If you're teleported out of your body, to an EM chamber or some other holding clone, and then your body, on remote control, goes and has great food and great sex and wins some tournament and travels a bunch to all these exotic places, you're not happy that "you" did all that stuff, you're pissed off, because the experience--the honing of character and the accumulation of memories--is what's important. And, if you download a memory pack and suddenly remember the hotels in Morocco and the little museums in Spain, like a student's shortcut book on life, it isn't the same as having done those things, even if you can more rapidly recall key parts of the memories to give better party anecdotes or sound smarter in trivia. Even if the EM chamber you're put into gives you constant orgasms or includes unending lectures on interesting scientific concepts that you always wanted to learn, or whatever else, you will value, you will believe more in, the things you actually did, versus the things your body did.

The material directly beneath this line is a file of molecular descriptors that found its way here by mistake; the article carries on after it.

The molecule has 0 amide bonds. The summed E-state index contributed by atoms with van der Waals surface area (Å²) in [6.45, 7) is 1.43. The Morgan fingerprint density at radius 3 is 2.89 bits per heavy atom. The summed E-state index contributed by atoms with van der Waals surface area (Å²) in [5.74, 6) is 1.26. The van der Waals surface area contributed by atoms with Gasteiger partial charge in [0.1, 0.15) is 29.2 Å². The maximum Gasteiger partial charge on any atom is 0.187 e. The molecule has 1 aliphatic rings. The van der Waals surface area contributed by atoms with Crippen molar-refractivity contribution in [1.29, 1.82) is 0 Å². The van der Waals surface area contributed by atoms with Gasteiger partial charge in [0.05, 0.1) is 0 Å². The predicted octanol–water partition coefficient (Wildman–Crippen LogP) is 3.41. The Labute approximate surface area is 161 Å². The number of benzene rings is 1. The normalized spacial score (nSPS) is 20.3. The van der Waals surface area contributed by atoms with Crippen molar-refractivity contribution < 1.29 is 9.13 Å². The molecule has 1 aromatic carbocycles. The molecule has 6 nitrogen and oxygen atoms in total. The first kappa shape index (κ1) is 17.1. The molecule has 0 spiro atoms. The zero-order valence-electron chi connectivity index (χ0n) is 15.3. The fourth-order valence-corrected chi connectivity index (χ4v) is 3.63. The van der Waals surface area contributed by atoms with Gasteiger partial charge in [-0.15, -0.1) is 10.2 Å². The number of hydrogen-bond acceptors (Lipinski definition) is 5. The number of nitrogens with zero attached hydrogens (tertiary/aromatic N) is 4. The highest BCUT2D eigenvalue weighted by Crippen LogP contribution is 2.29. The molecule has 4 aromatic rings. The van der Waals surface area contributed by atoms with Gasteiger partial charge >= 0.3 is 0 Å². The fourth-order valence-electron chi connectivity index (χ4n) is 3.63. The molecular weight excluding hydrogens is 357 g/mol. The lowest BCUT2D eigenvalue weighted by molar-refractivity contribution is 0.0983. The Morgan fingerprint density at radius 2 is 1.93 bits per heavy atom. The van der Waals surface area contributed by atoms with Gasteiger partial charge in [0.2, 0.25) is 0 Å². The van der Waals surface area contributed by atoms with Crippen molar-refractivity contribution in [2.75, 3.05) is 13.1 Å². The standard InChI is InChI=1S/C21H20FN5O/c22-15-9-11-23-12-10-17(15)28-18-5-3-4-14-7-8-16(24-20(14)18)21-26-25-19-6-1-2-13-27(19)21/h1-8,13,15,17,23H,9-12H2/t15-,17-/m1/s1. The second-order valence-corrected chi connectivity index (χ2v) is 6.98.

Play with it a little. Would you rather wake up a quadriplegic and live in your body in a wheelchair, or be flashed into some idealized body that's your clone, or that's your modified clone with you-chosen augments (like, can't add body fat beyond whatever ratio you'd picked, except bigger tits, or if you're male bigger dick and more muscle mass, or taller or more slender to start or perpetually, better looking, whatever), and then the "real" collection of cells you're using can just sit in storage for 70 years, or hit the fuel plant, or do whatever; you won't care, or you might get a little emotional like you're moving to a way better house that somehow costs lots less, but you're not going to preserve that old body and sob emotionally over it every year or day.